Preform Ctrl + S on your keyboard to save this code. Use whatever name you want, but you will need it again later. Naming it “servo” would seem to be the easiest name.

Step 2: Wiring Servos

(You will need one power cord for this step. This can be from any device.) You will also need to know the numbering system for the GPIO pins. These are shown by the following diagram, with the left and front sides being the edges of the Pi.

First, the dimmer-switch servo. Connect all three of the wires coming from the servo to jumper wires. Connect each jumper wire to these GPIO pins on the Raspberry Pi. They are labeled based on the corresponding servo wire.

White - 7; Red (control) - 4; Black (ground) - 14

The colors of the wires on your servo may not be exactly the same. In this case, base your connections off the functions of the wires shown above.

Next, the feed servo. First, strip about ⅜ inch of insulation off of the power supply wire. If there is a connector, such as a USB, this will need to be cut off as well. This can be done by simply taking a pair of scissors and cutting the USB part of the power supply off In doing this you will find the two wires, usually one is black and one is red you only need the black one. Now, connect each of the servo wires to a jumper wire. Connect the power wires on the power supply to jumper wires as well. If there are three wires, you will not need the third as it is for data. Make the following connections, again labeled as the corresponding servo and power supply wires.

Brown (ground) - 25; Orange (power) - Red (On power supply); Yellow (control) - 12; Black (On power supply, ground) - 6

Step 3: Run the program on startup

This step will involve numerous commands in the Terminal that you may not understand. I will try to explain what the commands do, but just keep following this tutorial, and it should work in the end.

First enter in the Terminal:

cd bbt

Terminal operates in a preset directory, and this command changes the directory to the folder “bbt.” Next, type

nano launcher.sh

This will create a file in the bbt directory called “launcher.sh.” This program will eventually do what it says: launch the servo program. Type this code:

cd /
cd home/pi/bbt
sudo python nameOfYourProgramFromStep1.py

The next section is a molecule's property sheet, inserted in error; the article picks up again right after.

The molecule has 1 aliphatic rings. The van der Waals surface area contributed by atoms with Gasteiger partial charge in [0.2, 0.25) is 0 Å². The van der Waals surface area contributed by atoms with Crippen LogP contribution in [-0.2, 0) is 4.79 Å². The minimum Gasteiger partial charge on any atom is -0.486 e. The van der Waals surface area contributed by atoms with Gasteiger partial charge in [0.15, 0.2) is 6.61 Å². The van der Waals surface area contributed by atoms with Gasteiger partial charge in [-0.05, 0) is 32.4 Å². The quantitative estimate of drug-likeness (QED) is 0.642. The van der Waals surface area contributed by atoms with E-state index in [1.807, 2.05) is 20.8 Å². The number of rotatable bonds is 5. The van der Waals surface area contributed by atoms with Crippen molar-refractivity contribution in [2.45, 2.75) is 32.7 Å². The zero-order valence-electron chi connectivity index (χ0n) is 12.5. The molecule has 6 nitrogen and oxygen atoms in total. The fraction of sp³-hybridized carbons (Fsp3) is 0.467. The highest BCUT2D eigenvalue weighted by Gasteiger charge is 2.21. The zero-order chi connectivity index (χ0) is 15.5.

cd /

Preform Crtl + X -> Shift + Y -> Enter, to save the code.

Now to make your script executable, type in this command:

chmod 755 launcher.sh

Now, you will need a log to store any outputs or errors in. Navigate back to your default directory using

cd

In the terminal. Create a log file using

mkdir logs

Now for actually making the script run on startup. Type in the Terminal

sudo crontab -e

This will open the crontab file. Anywhere in this file, enter (all one line)

@reboot sh /home/pi/bbt/launcher.sh >/home/pi/logs/cronlog 2>&1

This will tell the Raspberry Pi to run your program on startup. Do Ctrl + X, Enter to save.

To test the full program, now that you have the code written, servos connected, and have set the program to run on startup, enter into the Terminal

sudo roboot

Wait for the Raspberry Pi to restart, and your program should run automatically! If for some reason it doesn’t work, type the following commands into the Terminal:

cd logs

cat cronlog

In this file it should say “First throw, ¼. Second throw ¼…” etc. If this is the case, recheck your wiring, as this is probably the issue. If there is an error displayed in the log, check that you did step 1 correctly.

Congratulations! You have now completed the “indoor” part of construction!

To Construction

About | Credits - Home Page Image by Joshua Earle, Looking Man Mountains, 3/20/15, Creative Commons Attribution
- Materials Page Image by Caleb George Morris, Blur Chilling City 1698, 3/20/15, Creative Commons Attribution